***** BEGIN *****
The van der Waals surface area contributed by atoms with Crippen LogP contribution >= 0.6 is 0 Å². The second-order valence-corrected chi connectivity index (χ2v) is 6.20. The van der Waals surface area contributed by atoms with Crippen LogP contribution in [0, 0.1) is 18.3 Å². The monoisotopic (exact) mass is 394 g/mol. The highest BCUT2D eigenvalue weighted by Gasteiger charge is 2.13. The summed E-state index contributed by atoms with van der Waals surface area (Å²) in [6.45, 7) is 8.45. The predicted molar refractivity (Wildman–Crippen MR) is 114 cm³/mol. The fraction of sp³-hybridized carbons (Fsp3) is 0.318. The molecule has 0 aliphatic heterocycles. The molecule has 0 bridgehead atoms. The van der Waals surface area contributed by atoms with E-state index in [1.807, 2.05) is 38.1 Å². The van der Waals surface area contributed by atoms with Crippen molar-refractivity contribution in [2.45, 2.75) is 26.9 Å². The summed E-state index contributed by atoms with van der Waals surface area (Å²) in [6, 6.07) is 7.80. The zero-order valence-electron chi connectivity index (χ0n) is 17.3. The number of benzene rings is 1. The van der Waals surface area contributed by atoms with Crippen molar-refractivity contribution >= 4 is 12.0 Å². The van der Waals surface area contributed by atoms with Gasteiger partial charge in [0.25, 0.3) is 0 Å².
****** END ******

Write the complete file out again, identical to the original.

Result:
The van der Waals surface area contributed by atoms with Crippen LogP contribution >= 0.6 is 0 Å². The second-order valence-corrected chi connectivity index (χ2v) is 6.20. The van der Waals surface area contributed by atoms with Crippen LogP contribution in [0, 0.1) is 18.3 Å². The monoisotopic (exact) mass is 394 g/mol. The highest BCUT2D eigenvalue weighted by Gasteiger charge is 2.13. The summed E-state index contributed by atoms with van der Waals surface area (Å²) in [6.45, 7) is 8.45. The predicted molar refractivity (Wildman–Crippen MR) is 114 cm³/mol. The fraction of sp³-hybridized carbons (Fsp3) is 0.318. The molecule has 0 aliphatic heterocycles. The molecule has 0 bridgehead atoms. The van der Waals surface area contributed by atoms with E-state index in [1.807, 2.05) is 38.1 Å². The van der Waals surface area contributed by atoms with Crippen molar-refractivity contribution in [2.45, 2.75) is 26.9 Å². The summed E-state index contributed by atoms with van der Waals surface area (Å²) in [6, 6.07) is 7.80. The zero-order valence-electron chi connectivity index (χ0n) is 17.3. The number of benzene rings is 1. The van der Waals surface area contributed by atoms with Crippen molar-refractivity contribution >= 4 is 12.0 Å². The van der Waals surface area contributed by atoms with Gasteiger partial charge in [0.25, 0.3) is 0 Å².